May 2009

Kate Munning


Death in Spring by Mercé Rodoreda, translated by Martha Tennent

The landscape of Death in Spring leaves the taste of blood in one’s mouth -- partly because there is a tide of bloodshed in this little novel’s 150 pages, but also because life and death eclipse each other almost completely in this lush tale of an unnamed narrator’s tumultuous adolescence in an isolated village in Catalonia.

Mercé Rodoreda’s novel opens with a boy in his early teens being stalked by a semi-anthropomorphic bee as he goes for a swim in the nearby river. In this first scene, his curious ramblings lead him to witness his own father entomb himself in a tree. Written in the first person, the rhythm of the words is almost like the narrator’s internal chatter, as if he is telling himself a story. This style contributes to a deliberate confusion; life-altering events flow together with the tiniest details, painting a picture not unlike Breugel’s famous “Landscape with the Fall of Icarus,” in which tragedy is glossed over in the buzz of the natural world and everyday life. Perhaps the boy is trying to make sense of the tumult that seems to have followed him throughout his short life. Because of the narrow point of view, it is difficult to discern if the narrator’s bizarre experience is typical for his place and time or if he really is the outsider he imagines himself to be.

Odors, both intoxicating and nauseating, trail the reader through the story. The slaughter of horses for meat coexists with the heavy scent of wisteria, whose vines embrace every building while threatening to choke the village to death. The prose is weightily descriptive without becoming overwrought; although it can overfill the reader’s head much like the novel’s villagers fill the mouths of the dying with pink cement before they take their last breath. Small touches of surrealism never wander into the sometimes-twee magical realism that is more typical of Latin American writers like Allende and Marquez. Nevertheless, there are bees with hidden agendas, soap bubbles that occasionally turn to glass, and trees that dutifully behave as tombs by consuming the dead with their bubbling sap.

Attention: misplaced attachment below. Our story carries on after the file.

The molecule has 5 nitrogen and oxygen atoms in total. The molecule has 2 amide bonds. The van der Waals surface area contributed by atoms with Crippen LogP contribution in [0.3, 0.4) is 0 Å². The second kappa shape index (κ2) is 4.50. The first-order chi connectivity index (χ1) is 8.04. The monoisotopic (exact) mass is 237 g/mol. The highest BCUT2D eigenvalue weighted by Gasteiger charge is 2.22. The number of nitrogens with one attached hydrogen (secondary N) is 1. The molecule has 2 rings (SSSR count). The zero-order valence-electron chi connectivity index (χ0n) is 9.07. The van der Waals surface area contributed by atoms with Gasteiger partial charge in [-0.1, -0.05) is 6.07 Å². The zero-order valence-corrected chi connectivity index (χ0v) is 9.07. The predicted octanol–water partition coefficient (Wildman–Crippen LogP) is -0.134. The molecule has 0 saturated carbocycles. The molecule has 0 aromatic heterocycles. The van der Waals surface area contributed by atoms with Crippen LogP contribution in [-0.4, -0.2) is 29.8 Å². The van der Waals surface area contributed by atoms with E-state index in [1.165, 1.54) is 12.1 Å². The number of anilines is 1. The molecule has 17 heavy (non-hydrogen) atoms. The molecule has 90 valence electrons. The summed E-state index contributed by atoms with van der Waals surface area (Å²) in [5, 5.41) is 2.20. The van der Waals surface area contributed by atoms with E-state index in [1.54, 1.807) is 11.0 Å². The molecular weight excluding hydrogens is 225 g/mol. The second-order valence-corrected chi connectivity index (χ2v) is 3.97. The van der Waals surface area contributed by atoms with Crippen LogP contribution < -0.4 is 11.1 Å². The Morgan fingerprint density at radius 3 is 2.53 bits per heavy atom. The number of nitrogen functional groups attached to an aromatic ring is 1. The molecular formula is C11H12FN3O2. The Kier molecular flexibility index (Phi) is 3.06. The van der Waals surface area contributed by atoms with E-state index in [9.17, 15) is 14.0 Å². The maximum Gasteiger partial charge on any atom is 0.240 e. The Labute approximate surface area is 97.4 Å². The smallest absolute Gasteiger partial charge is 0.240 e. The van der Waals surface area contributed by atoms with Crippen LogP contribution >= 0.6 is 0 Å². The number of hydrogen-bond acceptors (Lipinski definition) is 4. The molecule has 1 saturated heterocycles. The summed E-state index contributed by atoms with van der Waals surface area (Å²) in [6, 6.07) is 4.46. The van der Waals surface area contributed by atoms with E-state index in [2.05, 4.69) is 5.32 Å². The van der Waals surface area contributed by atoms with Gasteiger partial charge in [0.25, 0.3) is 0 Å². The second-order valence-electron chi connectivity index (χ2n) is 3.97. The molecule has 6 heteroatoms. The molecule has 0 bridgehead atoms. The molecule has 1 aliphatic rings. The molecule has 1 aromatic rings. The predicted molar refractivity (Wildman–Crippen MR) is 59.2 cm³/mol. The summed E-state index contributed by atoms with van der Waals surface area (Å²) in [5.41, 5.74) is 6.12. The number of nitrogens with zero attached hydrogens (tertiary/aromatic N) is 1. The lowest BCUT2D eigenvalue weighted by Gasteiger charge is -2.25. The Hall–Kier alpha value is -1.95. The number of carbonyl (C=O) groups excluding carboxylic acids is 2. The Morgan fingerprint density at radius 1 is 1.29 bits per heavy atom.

What will make the deepest impression on most readers is the brutality of the villagers toward each other. This novel could be a case study for the “man’s inhumanity to man” unit we all had in high school lit class. The most obvious comparison will be made to Shirley Jackson’s short story “The Lottery” because of the village’s annual sacrifice of one randomly chosen young man to swim the river under the village, which invariably results in mutilation or death. The same can be said of the savage cement ritual, which disallows dignity even in death.